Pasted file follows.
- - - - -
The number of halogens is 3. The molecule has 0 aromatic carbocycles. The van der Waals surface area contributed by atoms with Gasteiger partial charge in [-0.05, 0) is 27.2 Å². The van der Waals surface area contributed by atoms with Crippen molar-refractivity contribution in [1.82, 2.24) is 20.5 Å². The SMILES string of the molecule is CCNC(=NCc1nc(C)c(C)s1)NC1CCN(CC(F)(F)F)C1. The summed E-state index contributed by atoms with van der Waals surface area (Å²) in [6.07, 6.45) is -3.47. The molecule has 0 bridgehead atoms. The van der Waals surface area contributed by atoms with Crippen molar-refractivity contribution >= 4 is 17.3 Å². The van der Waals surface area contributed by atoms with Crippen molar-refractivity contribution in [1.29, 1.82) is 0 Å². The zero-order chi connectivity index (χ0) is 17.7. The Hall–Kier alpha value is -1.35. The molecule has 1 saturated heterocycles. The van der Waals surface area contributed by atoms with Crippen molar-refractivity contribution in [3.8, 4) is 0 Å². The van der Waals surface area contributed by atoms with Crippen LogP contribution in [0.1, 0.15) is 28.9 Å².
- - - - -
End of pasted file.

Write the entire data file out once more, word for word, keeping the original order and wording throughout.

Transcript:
The number of halogens is 3. The molecule has 0 aromatic carbocycles. The van der Waals surface area contributed by atoms with Gasteiger partial charge in [-0.05, 0) is 27.2 Å². The van der Waals surface area contributed by atoms with Crippen molar-refractivity contribution in [1.82, 2.24) is 20.5 Å². The SMILES string of the molecule is CCNC(=NCc1nc(C)c(C)s1)NC1CCN(CC(F)(F)F)C1. The summed E-state index contributed by atoms with van der Waals surface area (Å²) in [6.07, 6.45) is -3.47. The molecule has 0 bridgehead atoms. The van der Waals surface area contributed by atoms with Crippen molar-refractivity contribution >= 4 is 17.3 Å². The van der Waals surface area contributed by atoms with Crippen molar-refractivity contribution in [1.29, 1.82) is 0 Å². The zero-order chi connectivity index (χ0) is 17.7. The Hall–Kier alpha value is -1.35. The molecule has 1 saturated heterocycles. The van der Waals surface area contributed by atoms with Crippen molar-refractivity contribution in [3.8, 4) is 0 Å². The van der Waals surface area contributed by atoms with Crippen LogP contribution in [0.1, 0.15) is 28.9 Å².